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The book contains a full and up-to-date account of the implications of concurrent enforcement of EC and UK competition law. It addresses the interaction of criminal, civil, and administrative proceedings in the UK and the EU as regards procedure, evidence, and remedies. The volume contains an in-depth examination of the principles regulating concurrent proceedings and explains in detail the practical solutions following from the construction of EU and UK legislation.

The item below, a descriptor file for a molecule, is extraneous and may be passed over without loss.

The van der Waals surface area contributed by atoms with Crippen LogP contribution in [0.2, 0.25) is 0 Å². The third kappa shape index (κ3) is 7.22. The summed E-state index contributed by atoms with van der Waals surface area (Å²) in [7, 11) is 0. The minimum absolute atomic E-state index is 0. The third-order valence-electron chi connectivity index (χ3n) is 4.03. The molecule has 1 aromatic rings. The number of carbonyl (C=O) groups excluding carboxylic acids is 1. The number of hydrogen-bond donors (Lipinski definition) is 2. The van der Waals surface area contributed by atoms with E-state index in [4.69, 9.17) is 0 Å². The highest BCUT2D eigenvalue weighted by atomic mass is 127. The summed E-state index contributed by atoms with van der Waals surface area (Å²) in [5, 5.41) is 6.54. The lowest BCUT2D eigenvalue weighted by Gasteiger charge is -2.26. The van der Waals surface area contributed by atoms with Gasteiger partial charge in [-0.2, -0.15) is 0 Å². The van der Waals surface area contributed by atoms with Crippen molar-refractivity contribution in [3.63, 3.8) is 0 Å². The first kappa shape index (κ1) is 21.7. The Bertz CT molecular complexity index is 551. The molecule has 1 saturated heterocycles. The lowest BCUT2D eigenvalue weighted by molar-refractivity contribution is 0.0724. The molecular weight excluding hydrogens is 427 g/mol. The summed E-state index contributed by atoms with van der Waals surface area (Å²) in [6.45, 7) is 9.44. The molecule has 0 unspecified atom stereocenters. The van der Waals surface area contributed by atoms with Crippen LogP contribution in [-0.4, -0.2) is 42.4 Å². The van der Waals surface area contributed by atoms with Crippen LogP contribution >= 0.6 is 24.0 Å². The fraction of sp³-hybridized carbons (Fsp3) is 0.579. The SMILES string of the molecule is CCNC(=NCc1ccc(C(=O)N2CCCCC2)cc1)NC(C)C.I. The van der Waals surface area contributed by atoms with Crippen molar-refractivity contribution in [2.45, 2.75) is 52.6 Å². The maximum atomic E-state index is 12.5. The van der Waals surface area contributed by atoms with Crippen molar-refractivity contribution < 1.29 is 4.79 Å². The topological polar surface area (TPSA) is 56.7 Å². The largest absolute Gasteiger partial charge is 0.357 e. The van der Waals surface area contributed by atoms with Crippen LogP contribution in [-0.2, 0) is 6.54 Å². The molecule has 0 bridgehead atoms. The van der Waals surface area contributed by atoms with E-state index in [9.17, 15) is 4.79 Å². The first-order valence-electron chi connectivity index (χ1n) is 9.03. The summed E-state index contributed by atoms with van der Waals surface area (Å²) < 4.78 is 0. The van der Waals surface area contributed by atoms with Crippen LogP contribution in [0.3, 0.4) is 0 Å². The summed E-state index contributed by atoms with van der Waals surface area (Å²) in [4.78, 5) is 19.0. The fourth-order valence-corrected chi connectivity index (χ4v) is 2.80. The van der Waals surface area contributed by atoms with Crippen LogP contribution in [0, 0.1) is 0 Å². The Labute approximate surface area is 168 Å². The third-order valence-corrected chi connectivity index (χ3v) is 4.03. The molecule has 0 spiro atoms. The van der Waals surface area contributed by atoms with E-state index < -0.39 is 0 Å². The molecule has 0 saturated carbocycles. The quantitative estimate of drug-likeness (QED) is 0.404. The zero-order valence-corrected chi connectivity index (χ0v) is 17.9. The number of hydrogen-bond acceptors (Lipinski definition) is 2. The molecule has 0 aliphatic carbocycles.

Concurrent Proceedings in Competition Law offers a thorough review of the jurisprudence of the Court of Justice and the Court of First Instance and the European Court of Human Rights, as well as analysing the English authorities in the area of procedure and evidence insofar as relevant to the interplay between criminal, civil and administrative proceedings in competition law. The main focus is on stays, binding effect of administrative decisions and judgments, and disclosure and admissibility of evidence in English law and its relationship with Community Law and Human Rights standards. The analysis expands to the practical consequences of case allocation within the European Competition Network, choice of forum within the EU, litigation in the US, and leniency applications in multiple jurisdictions. The impact of Council Regulation 1/2003 and the Commission Notices on cooperation within the Network of Competition Authorities and on cooperation with the courts of EU member states is fully explored. Criminalisation of cartels in the UK adds a further dimension to the interplay of concurrent proceedings. Issues of stays, binding effect of administrative decisions and disclosure and admissibility of evidence are also studied when they arise in a dispute that is being decided by an arbitral tribunal.